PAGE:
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Offline marklinist5999  
#1 Posted : 12 May 2022 13:25:09(UTC)
marklinist5999

United States   
Joined: 10/02/2021(UTC)
Posts: 1,660
Location: Michigan, Troy
Greetings all! I got a Kibri by Viessman 38532 wind turbine kit. I'd like to motorize it. I had a small 3 volt motor but it wouldn't fit in the gear head assy. behind the rotor blades.
I am considering a 12 volt 30 r.p.m. (without load) gear reductiuon micromotor I found on Amazon. I will make a box housing, and use K&S brass tubing to connect it up to the gearhead. I may also get a 16 volt a/c to 12 volt d/c bridge rectifer so I can use a standard Marklin trafo.
The motor is to wide in diameter to fit inside the pylon tower base. The motor that will is too tall, as the pylon is tapered of course.
Other gear reduction motors they offer are 3.5 or 6 volts, but from 100 to 300 r.p.m., which sound way too fast.
Any suggestions, or have any of you done one, or similar?
Offline mbarreto  
#2 Posted : 12 May 2022 23:22:28(UTC)
mbarreto

Portugal   
Joined: 18/02/2008(UTC)
Posts: 1,011

Hello,
Isn't the use of a lower voltage enough to reduce the rotations per minute?

Miguel
Mostly Märklin H0.


thanks 1 user liked this useful post by mbarreto
Offline kiwiAlan  
#3 Posted : 12 May 2022 23:43:55(UTC)
kiwiAlan

United Kingdom   
Joined: 23/07/2014(UTC)
Posts: 6,858
Location: ENGLAND, Didcot
Originally Posted by: mbarreto Go to Quoted Post

Hello,
Isn't the use of a lower voltage enough to reduce the rotations per minute?

Miguel


Yes it will - to a point.
When the voltage is dropped the torque is also reduced which may make it harder to turn the blades, remember the blades are moving in air and will require a certain amount of energy from the motor to turn them.

Also think what happens to you old 3000 loco when the transformer is turned well down, remember how the motor cogs at very low voltage. any other motor will do a similar thing, in some ways a DC motor may be worse at it.

It is better to have the motor running at a speed where it runs smoothly and then have a reduction gear box to get the desired end speed.

thanks 2 users liked this useful post by kiwiAlan
Offline mbarreto  
#4 Posted : 12 May 2022 23:52:42(UTC)
mbarreto

Portugal   
Joined: 18/02/2008(UTC)
Posts: 1,011
Originally Posted by: kiwiAlan Go to Quoted Post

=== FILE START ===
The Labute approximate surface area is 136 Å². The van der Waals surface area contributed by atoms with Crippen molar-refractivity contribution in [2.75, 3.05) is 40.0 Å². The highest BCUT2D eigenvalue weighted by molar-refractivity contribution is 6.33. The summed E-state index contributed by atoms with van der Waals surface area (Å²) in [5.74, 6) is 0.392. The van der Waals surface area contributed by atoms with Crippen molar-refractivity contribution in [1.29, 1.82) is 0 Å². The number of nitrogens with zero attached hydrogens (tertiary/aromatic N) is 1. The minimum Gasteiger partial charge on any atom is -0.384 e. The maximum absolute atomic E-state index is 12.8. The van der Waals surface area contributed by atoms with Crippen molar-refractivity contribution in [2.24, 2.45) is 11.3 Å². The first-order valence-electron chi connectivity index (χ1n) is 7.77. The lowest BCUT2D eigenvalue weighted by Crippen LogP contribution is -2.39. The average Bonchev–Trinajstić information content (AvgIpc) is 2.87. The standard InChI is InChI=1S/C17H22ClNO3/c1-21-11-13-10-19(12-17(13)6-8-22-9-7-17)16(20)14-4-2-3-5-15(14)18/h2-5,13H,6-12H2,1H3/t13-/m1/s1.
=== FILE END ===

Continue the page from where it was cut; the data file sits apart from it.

Originally Posted by: mbarreto Go to Quoted Post

Hello,
Isn't the use of a lower voltage enough to reduce the rotations per minute?

Miguel


Yes it will - to a point.
When the voltage is dropped the torque is also reduced which may make it harder to turn the blades, remember the blades are moving in air and will require a certain amount of energy from the motor to turn them.

Also think what happens to you old 3000 loco when the transformer is turned well down, remember how the motor cogs at very low voltage. any other motor will do a similar thing, in some ways a DC motor may be worse at it.

It is better to have the motor running at a speed where it runs smoothly and then have a reduction gear box to get the desired end speed.



I agree with you, but probably if it ran at 1/3rd of the voltage it will run ok.

Now let's think in a way to have it working prototipically. Better not use any motor in the turbine and use instead wind from a silent hair dryer.
The wind turbine would rotate much more prototipically ;-))))

Miguel


Mostly Märklin H0.


thanks 1 user liked this useful post by mbarreto
Offline marklinist5999  
#5 Posted : 13 May 2022 00:49:18(UTC)
marklinist5999

United States   
Joined: 10/02/2021(UTC)
Posts: 1,660
Location: Michigan, Troy
Thank's to both of you! I tried that with a rotatiing BMW dealer sign. I have it on a 12 volt IHC 3 pole carnival motor. It turns too fast at about 5 volts, and stalls at about 3, so it's tricky to get it turning just so. It does with a bit of hesitation between the armature magnets.
I follow a modeler on I.G who retrofits otherwise unpowered ho scale vehicles to run on his Faller car system. It's amazing what he does. He's younger with better eyes.
He recently did a hi-low, and it not only runs fore and aft, but the forks raise and lower using a second motor.
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